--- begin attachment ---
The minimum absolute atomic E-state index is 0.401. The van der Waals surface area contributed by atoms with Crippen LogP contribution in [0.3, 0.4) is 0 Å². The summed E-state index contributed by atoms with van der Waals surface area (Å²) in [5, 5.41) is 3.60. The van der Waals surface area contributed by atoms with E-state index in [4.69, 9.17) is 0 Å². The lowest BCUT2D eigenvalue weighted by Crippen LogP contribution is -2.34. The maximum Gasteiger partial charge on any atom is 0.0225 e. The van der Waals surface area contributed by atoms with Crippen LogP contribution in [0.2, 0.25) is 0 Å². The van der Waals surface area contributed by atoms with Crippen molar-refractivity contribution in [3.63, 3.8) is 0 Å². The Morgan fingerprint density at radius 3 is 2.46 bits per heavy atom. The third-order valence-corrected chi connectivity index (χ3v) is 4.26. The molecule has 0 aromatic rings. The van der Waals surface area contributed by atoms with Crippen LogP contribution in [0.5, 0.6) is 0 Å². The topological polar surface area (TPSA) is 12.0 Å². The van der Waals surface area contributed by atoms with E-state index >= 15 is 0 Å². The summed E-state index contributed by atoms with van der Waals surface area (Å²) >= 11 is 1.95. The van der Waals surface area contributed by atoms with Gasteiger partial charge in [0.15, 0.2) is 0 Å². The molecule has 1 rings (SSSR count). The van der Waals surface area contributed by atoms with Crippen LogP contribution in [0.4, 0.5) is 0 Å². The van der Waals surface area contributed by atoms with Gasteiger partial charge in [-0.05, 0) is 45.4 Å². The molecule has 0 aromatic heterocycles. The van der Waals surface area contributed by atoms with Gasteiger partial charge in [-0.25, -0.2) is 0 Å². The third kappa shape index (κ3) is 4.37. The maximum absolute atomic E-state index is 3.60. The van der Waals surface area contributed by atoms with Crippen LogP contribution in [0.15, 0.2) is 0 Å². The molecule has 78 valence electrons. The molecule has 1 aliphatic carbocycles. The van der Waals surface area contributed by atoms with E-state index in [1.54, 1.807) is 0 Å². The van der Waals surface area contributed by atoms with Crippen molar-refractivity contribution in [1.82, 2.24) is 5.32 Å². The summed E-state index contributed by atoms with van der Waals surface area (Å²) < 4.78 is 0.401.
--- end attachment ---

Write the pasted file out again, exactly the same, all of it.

The minimum absolute atomic E-state index is 0.401. The van der Waals surface area contributed by atoms with Crippen LogP contribution in [0.3, 0.4) is 0 Å². The summed E-state index contributed by atoms with van der Waals surface area (Å²) in [5, 5.41) is 3.60. The van der Waals surface area contributed by atoms with E-state index in [4.69, 9.17) is 0 Å². The lowest BCUT2D eigenvalue weighted by Crippen LogP contribution is -2.34. The maximum Gasteiger partial charge on any atom is 0.0225 e. The van der Waals surface area contributed by atoms with Crippen LogP contribution in [0.2, 0.25) is 0 Å². The van der Waals surface area contributed by atoms with Crippen molar-refractivity contribution in [3.63, 3.8) is 0 Å². The Morgan fingerprint density at radius 3 is 2.46 bits per heavy atom. The third-order valence-corrected chi connectivity index (χ3v) is 4.26. The molecule has 0 aromatic rings. The van der Waals surface area contributed by atoms with Crippen LogP contribution in [0.5, 0.6) is 0 Å². The topological polar surface area (TPSA) is 12.0 Å². The van der Waals surface area contributed by atoms with E-state index >= 15 is 0 Å². The summed E-state index contributed by atoms with van der Waals surface area (Å²) >= 11 is 1.95. The van der Waals surface area contributed by atoms with Gasteiger partial charge in [0.15, 0.2) is 0 Å². The molecule has 1 rings (SSSR count). The van der Waals surface area contributed by atoms with Crippen LogP contribution in [0.4, 0.5) is 0 Å². The van der Waals surface area contributed by atoms with Gasteiger partial charge in [-0.05, 0) is 45.4 Å². The molecule has 0 aromatic heterocycles. The van der Waals surface area contributed by atoms with Gasteiger partial charge in [-0.25, -0.2) is 0 Å². The third kappa shape index (κ3) is 4.37. The maximum absolute atomic E-state index is 3.60. The van der Waals surface area contributed by atoms with Crippen LogP contribution in [0.15, 0.2) is 0 Å². The molecule has 78 valence electrons. The molecule has 1 aliphatic carbocycles. The van der Waals surface area contributed by atoms with E-state index in [1.54, 1.807) is 0 Å². The van der Waals surface area contributed by atoms with Crippen molar-refractivity contribution in [1.82, 2.24) is 5.32 Å². The summed E-state index contributed by atoms with van der Waals surface area (Å²) < 4.78 is 0.401.